Mr Wilshire represents Spelthorne, one of Britain's safest Tory seats, which abuts Heathrow airport: 35,000 pilots, flight crew and skilled mechanics live in his 97 per cent-white patch, while the poor Asians who work at the airport live in Hillingdon, to the north.

"In my pubs immigration and customs officers tell their stories, and maybe with Chinese whispers they get a bit exaggerated. One will say he's just picked up someone saying they're coming on holiday, when they've got a letter from Staines in their luggage offering them a job starting next Monday. Another has Christmas decorations in her case, at Easter. How long is she planning to stay?"

He fulminates about the 40,000 asylum applications a year. I point out that in 1994, only 825 were actually admitted. "You don't need facts for prejudice," he replies wisely. "It's what people think that matters. I know how my people think."

Why do people think what they think? Partly because their prejudices are fuelled by politicians. Language matters. Lord Dubbs reports an eight- year- old Ethiopian girl in her school playground asking her teacher what "bogus" means because the other children keep calling her "bogus", as in "bogus refugee" and "bogus asylum-seeker".

Nice white Britain, ethnically clean, colourless, tasteless and lifeless as a thick-cut loaf of Mighty White - imagine a Britain that had never allowed immigration. The list of cultural riches is too long to contemplate and when would you begin, since "we" are and always have been a mongrel island? A recent report from the London Research Centre celebrated the success of London as Europe's best multi-racial city, where nearly a third of the people will be from myriad ethnic minorities in 15 years' time, cosmopolitan and largely at ease with itself.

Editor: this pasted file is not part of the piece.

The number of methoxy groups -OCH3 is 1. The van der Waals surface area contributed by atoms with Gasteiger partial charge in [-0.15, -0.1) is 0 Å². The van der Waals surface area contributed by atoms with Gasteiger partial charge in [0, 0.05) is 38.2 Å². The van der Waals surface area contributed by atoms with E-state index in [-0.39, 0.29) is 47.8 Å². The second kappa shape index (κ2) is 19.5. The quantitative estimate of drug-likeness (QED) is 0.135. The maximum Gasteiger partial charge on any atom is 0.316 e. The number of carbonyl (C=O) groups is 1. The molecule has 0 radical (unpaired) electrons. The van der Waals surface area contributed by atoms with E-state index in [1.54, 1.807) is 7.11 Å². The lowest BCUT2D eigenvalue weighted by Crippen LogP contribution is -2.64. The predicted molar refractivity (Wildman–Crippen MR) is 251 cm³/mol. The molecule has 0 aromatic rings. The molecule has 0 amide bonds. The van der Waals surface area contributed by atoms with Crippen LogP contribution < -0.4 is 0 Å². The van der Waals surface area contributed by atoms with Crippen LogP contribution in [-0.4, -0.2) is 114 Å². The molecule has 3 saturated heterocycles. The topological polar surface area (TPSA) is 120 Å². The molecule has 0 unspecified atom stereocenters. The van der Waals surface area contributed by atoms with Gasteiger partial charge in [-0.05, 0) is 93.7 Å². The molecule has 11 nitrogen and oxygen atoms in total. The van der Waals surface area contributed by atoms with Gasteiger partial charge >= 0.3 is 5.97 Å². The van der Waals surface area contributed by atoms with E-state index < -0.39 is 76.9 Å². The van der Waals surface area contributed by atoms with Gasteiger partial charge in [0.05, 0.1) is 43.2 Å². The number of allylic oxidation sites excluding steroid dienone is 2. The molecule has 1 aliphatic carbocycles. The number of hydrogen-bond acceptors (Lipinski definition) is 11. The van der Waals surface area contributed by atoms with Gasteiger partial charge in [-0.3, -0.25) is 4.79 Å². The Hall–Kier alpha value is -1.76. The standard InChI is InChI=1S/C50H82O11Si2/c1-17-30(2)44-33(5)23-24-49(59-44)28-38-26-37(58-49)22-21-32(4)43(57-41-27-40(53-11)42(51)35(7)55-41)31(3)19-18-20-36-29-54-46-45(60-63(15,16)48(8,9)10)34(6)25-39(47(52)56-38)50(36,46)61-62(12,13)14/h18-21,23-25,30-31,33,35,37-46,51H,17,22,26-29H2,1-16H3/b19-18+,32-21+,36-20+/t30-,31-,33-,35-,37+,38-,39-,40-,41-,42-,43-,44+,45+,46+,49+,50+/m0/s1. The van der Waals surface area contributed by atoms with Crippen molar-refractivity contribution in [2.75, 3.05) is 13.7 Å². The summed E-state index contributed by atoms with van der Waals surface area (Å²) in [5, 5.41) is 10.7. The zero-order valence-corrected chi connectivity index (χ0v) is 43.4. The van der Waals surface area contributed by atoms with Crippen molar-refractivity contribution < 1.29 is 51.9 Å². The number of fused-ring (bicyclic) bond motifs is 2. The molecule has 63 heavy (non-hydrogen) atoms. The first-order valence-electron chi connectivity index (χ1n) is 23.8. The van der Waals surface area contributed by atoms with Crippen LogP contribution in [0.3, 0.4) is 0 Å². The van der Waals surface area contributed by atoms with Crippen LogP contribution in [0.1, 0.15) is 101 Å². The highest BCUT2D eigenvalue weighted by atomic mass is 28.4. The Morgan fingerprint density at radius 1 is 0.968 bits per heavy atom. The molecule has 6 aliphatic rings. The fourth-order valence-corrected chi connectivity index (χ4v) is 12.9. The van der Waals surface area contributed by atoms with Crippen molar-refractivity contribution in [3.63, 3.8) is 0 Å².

Our attitudes towards Asia have become curiously contradictory. The Tiger economies are admired by both Blair and Major. Industrious, studious, ambitious, their people never strike, never divorce, save and prosper. Crimelessly obedient, they are the perfect citizens - if only we were more like them! Personally I am quite glad we are not. For one thing, these homogeneous cultures have a narrow, closed outlook themselves, often intensely racist and hostile to outsiders. It would be hard to match Japan's deep-seated contempt for foreigners, while the Chinese have never given citizenship to anyone not ethnically Chinese. However, both main parties extol the various virtues they find in these societies, yet how do they square this admiration with an adamantine refusal to let these paragons of virtue into Britain?

Gibbon blamed the decline of Greek civilisation on its racial restrictions on citizenship. "The narrow policy of preserving, without any foreign mixture, the pure blood of ancient citizens had checked the fortune and hastened the ruin of Athens and Sparta." Rome, on the other hand, thrived by embracing the talents of "slaves, strangers, enemies and barbarians" if they would make citizens of merit.

Time and again we are told that real gold lies in human resources - people, education, talent, brain, inspiration and intellectual capital. We live in a world where the successful economies are driven by the best ideas, designs and inventions. Turning away these Hong Kong citizens, sending them elsewhere about the globe, may begin to look like throwing away a treasure trove as valuable as North Sea oil. The brightest and best of Hong Kong, rejected by us, are heading instead for the sun-rise countries. We shall miss their talents as the sun finally sets over the British empire.